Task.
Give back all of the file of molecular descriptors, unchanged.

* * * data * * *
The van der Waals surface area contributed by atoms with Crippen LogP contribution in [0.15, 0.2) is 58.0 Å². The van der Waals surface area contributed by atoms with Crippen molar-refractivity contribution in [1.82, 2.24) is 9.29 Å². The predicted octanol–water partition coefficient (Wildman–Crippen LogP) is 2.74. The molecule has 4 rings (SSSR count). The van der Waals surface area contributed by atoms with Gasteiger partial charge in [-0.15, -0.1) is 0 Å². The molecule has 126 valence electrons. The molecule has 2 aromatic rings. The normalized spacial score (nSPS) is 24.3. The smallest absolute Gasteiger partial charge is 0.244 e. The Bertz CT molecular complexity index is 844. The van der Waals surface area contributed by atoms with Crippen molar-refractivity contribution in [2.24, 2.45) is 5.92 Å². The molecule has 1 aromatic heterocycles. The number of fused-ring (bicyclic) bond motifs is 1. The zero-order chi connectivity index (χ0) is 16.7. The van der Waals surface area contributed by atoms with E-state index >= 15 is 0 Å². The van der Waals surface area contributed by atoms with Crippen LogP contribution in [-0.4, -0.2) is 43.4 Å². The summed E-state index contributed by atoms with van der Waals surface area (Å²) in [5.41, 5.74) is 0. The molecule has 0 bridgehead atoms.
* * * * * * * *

The van der Waals surface area contributed by atoms with Crippen LogP contribution in [0.15, 0.2) is 58.0 Å². The van der Waals surface area contributed by atoms with Crippen molar-refractivity contribution in [1.82, 2.24) is 9.29 Å². The predicted octanol–water partition coefficient (Wildman–Crippen LogP) is 2.74. The molecule has 4 rings (SSSR count). The van der Waals surface area contributed by atoms with Gasteiger partial charge in [-0.15, -0.1) is 0 Å². The molecule has 126 valence electrons. The molecule has 2 aromatic rings. The normalized spacial score (nSPS) is 24.3. The smallest absolute Gasteiger partial charge is 0.244 e. The Bertz CT molecular complexity index is 844. The van der Waals surface area contributed by atoms with Crippen molar-refractivity contribution in [2.24, 2.45) is 5.92 Å². The molecule has 1 aromatic heterocycles. The number of fused-ring (bicyclic) bond motifs is 1. The zero-order chi connectivity index (χ0) is 16.7. The van der Waals surface area contributed by atoms with E-state index >= 15 is 0 Å². The van der Waals surface area contributed by atoms with Crippen LogP contribution in [-0.4, -0.2) is 43.4 Å². The summed E-state index contributed by atoms with van der Waals surface area (Å²) in [5.41, 5.74) is 0. The molecule has 0 bridgehead atoms.